Preference Low for Voice Channels
When dealing with companies, U.S. and U.K. customer preference for online channels has doubled in the past four years, while preference for speech-activated menu systems has waned, according to a recent customer scorecard from Convergys.
The research, which included 3,000 enterprise customers, found that only 4 percent of U.S. customers and 2 percent of U.K. customers prefer speech-activated menu systems as their first choice when dealing with companies; 10 percent of U.S. customers and 6 percent of U.K. customers identified speech systems as their second choice.
Not surprisingly, speaking with a live agent was still the top choice by a wide margin, with 68 percent of U.S. customers and 63 percent of U.K. customers expressing that preference. In both countries, only automated keypad/touch-tone phone menu systems scored lower than voice, taking a 3 percent share in the United States and a 2 percent share in the United Kingdom.
Among the other channels:
- A company Web site that provides answers to customer service questions is preferred by 10 percent of U.S. customers and 13 percent of U.K. customers;
- Live email chat with a customer service representative via a company Web site is preferred by 9 percent of American consumers and 8 percent of British consumers; and
- Email assistance with a response is preferred by 6 percent in the U.S. and 12 percent in the U.K.
The one positive for the speech industry is that customers place a very high value on first-contact resolution (no matter the channel), even if that means going through an automated system. In fact, 65 percent of U.S. customers and 58 percent of U.K. customers said they would prefer to use an automated solution just once to resolve their issues versus multiple contacts with a live person. In both countries, 55 percent also said they would prefer to use an automated solution rather than waiting on hold to speak to a live person.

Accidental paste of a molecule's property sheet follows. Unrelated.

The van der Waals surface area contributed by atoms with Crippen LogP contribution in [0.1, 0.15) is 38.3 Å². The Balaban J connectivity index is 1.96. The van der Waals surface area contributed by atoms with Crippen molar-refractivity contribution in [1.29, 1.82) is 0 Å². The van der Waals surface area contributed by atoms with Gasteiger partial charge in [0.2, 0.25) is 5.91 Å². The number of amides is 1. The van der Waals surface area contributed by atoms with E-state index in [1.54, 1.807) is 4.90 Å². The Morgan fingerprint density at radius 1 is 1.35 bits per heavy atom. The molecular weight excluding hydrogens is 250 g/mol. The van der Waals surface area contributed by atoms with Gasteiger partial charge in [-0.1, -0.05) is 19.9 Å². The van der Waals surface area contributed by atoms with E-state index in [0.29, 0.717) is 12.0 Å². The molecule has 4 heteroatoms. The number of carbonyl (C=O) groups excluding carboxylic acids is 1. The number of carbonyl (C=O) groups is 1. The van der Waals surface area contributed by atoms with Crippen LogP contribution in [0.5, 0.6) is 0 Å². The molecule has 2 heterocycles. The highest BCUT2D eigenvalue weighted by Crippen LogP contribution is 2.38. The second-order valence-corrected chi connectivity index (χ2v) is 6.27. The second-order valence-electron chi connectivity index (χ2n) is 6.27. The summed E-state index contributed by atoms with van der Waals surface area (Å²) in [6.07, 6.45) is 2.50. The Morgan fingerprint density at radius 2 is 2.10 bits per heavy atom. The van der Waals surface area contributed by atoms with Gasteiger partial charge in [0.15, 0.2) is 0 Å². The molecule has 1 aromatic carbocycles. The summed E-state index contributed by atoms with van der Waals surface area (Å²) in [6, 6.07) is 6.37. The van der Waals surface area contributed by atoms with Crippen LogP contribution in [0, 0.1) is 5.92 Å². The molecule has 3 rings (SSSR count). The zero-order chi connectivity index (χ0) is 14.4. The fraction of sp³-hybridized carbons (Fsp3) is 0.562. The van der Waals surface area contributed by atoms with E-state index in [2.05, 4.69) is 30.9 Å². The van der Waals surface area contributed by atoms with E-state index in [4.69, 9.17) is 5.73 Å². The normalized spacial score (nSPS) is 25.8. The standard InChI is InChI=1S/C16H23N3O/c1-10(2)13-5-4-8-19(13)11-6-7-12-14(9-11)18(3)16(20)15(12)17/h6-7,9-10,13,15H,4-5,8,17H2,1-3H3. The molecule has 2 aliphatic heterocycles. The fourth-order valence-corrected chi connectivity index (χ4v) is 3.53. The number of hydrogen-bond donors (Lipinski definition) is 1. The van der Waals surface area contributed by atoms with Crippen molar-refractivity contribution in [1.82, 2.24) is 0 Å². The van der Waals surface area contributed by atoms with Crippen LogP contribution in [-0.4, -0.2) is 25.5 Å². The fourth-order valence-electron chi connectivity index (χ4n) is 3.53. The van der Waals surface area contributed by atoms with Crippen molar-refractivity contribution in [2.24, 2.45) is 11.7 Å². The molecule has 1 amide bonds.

According to the research, when customers contact a company for service, they care about two things: whether the front-line employee is knowledgeable and whether the problem can be resolved on the first call. Yet few companies actually use those as metrics when shaping their customer satisfaction strategies or as metrics to see whether they are meeting customer satisfaction goals, Convergys’ president and CEO, Dave Dougherty, wrote in a recent Harvard Business Review article.
Speech technologies, particularly interactive surveys, behavioral data collected through self-service channels, and recorded customer-agent conversations, can play a vital role in helping companies gauge their customer satisfaction levels, Dougherty wrote.
Dougherty further argued that companies need to provide consistently high-quality interactions between customers and front-line employees. Though such interactions can be expensive, costs can be offset by, among other things, speech recognition for automated calls, he wrote.